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Canada’s Henderson, Sharp Receive Olympic Golf Teammates Scout Report

Canada’s Henderson, Sharp Receive Olympic Golf Teammates Scout Report

Canada’s Brooke Henderson and Alena Sharp head to the women’s golf tournament at the Tokyo Olympics after learning valuable lessons from the experiences of their male teammates.

Sharp, his younger brother and wife Sarah Bowman, along with coach Brett Saunders rode the Kasumigaseki Country Club course on Friday, following compatriots Corey Conners and Mackenzie Hughes around the Olympic course in the second round of the men’s tournament.

Sharp and Henderson then got a hole-to-hole breakdown from Golf Canada’s National Men’s Team Coach Derek Ingram. Perhaps more importantly, the two Canadians spoke to Conners and Hughes before returning to North America to resume their PGA Tour seasons.

Their teammates ‘advice was simple: let’ er rip.

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“This week it’s freewheeling. It’s the top three, it’s the big thing here,” said Sharp, who also played 27 practice holes on Sunday and Monday. “There is no cup, there is no money list, there are no points, so it gives you a chance to free him and chase him.”

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Henderson, ranked No.8 in the world, said she was thrilled to go on the very first tee.

“I definitely play better when I’m aggressive,” said Henderson. “I can’t wait to chase a few pins when the opportunities present themselves.”

Hughes and Conners had played more conservatively in the first two rounds of the men’s tournament, but found themselves in the middle of the 60-man field, just below par after 36 holes.

In Saturday’s third round, both Canadians decided to play more aggressively and it paid off, pushing them up the standings.

Calculated risk-taking continued to bear fruit for Conners, who shot an Under-65 on Sunday to finish 13th, five shots behind gold medalist Xander Sc Heaterele and two shots out of a qualifying berth for the bronze medal at seven.

Hughes struggled in the fourth round, scoring a 4-of-75 to place 50th.

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These hard lessons learned by Conners and Hughes are not lost on their female counterparts.

“They were more successful when they pushed to birdies and hit the driver on the tees than they didn’t do the first two laps,” said Henderson. “I think you can learn a lot from this and I hope we can take these smart risks and I hope they pay off.”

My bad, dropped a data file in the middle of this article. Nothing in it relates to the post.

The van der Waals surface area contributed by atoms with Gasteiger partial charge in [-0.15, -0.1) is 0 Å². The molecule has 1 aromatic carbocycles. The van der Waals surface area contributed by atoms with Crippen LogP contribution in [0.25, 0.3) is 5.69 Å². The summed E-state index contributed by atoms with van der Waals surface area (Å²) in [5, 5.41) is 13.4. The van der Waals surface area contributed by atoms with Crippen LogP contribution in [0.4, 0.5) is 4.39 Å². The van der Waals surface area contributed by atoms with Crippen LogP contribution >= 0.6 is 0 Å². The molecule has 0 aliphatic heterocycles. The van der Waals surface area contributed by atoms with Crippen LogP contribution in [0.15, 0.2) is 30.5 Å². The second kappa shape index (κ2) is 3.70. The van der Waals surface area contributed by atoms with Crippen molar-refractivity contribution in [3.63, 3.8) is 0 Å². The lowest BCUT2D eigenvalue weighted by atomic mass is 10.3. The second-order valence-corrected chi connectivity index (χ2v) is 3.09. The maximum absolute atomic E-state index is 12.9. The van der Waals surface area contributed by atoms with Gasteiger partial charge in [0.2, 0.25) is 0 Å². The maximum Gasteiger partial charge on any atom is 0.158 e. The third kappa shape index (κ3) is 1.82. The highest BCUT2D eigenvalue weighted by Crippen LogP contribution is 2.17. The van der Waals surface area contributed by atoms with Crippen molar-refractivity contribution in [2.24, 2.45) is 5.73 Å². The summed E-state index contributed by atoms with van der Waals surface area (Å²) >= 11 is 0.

The two tournaments are a field of 60 players, without cup. Olympic qualification rules state that a country can send a maximum of four players, with most nations sending only two.

In theory, this makes the field weaker than an average LPGA Tour event, but neither Sharp nor Henderson take the opposition lightly.

“From a standings standpoint it may seem lower, but all of the players here are still extremely talented,” said Henderson, who said the Olympics were like a major sixth.

“They are here for a reason and that is to stand on the podium and represent their country.”

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Sharp noted that all of the best players are still on the pitch, including all of the big winners. She highlighted the men’s tournament where Slovakian Rory Sabbatini shot a score of under 10-61 in the fourth round to move up 15 places in the standings and win silver.

“Everyone is capable of what’s here,” Sharp said. “We’ll see how it goes. Just like what Brooke said, get in a good position and do a lot of birdies and we’ll see how it all goes on our last lap on Saturday.”

Sharp will be the first of the two Canadians to start on Wednesday, playing the first and second rounds in a group with Malaysia’s Kelly Tan and Dutch Anne van Dam. Henderson will start her round 44 minutes later in a group with American Lexi Thompson and Yuka Saso of the Philippines.

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